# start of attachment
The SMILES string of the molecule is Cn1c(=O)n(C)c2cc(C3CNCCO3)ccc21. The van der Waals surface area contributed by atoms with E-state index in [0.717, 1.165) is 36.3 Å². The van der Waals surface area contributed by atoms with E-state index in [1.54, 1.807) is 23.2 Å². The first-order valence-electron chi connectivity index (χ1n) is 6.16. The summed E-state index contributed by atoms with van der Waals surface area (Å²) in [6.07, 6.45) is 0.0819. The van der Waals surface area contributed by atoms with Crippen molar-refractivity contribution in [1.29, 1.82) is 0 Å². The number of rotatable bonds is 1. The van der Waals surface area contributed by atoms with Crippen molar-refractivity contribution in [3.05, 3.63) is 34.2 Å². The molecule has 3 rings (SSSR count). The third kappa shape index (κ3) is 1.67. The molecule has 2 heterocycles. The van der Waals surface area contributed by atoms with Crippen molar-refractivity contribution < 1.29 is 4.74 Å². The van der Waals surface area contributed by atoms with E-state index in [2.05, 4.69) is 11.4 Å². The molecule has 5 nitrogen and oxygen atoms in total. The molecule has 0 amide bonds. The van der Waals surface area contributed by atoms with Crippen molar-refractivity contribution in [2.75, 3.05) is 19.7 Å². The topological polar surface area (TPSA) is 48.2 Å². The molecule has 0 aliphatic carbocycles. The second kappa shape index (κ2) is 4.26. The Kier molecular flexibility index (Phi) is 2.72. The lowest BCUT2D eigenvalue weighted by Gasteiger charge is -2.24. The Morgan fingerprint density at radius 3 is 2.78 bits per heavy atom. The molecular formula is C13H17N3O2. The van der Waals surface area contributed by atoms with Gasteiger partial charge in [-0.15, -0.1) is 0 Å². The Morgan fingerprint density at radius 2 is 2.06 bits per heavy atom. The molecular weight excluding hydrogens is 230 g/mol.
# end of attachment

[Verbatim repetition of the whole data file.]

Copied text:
The SMILES string of the molecule is Cn1c(=O)n(C)c2cc(C3CNCCO3)ccc21. The van der Waals surface area contributed by atoms with E-state index in [0.717, 1.165) is 36.3 Å². The van der Waals surface area contributed by atoms with E-state index in [1.54, 1.807) is 23.2 Å². The first-order valence-electron chi connectivity index (χ1n) is 6.16. The summed E-state index contributed by atoms with van der Waals surface area (Å²) in [6.07, 6.45) is 0.0819. The van der Waals surface area contributed by atoms with Crippen molar-refractivity contribution in [1.29, 1.82) is 0 Å². The number of rotatable bonds is 1. The van der Waals surface area contributed by atoms with Crippen molar-refractivity contribution in [3.05, 3.63) is 34.2 Å². The molecule has 3 rings (SSSR count). The third kappa shape index (κ3) is 1.67. The molecule has 2 heterocycles. The van der Waals surface area contributed by atoms with Crippen molar-refractivity contribution < 1.29 is 4.74 Å². The van der Waals surface area contributed by atoms with E-state index in [2.05, 4.69) is 11.4 Å². The molecule has 5 nitrogen and oxygen atoms in total. The molecule has 0 amide bonds. The van der Waals surface area contributed by atoms with Crippen molar-refractivity contribution in [2.75, 3.05) is 19.7 Å². The topological polar surface area (TPSA) is 48.2 Å². The molecule has 0 aliphatic carbocycles. The second kappa shape index (κ2) is 4.26. The Kier molecular flexibility index (Phi) is 2.72. The lowest BCUT2D eigenvalue weighted by Gasteiger charge is -2.24. The Morgan fingerprint density at radius 3 is 2.78 bits per heavy atom. The molecular formula is C13H17N3O2. The van der Waals surface area contributed by atoms with Gasteiger partial charge in [-0.15, -0.1) is 0 Å². The Morgan fingerprint density at radius 2 is 2.06 bits per heavy atom. The molecular weight excluding hydrogens is 230 g/mol.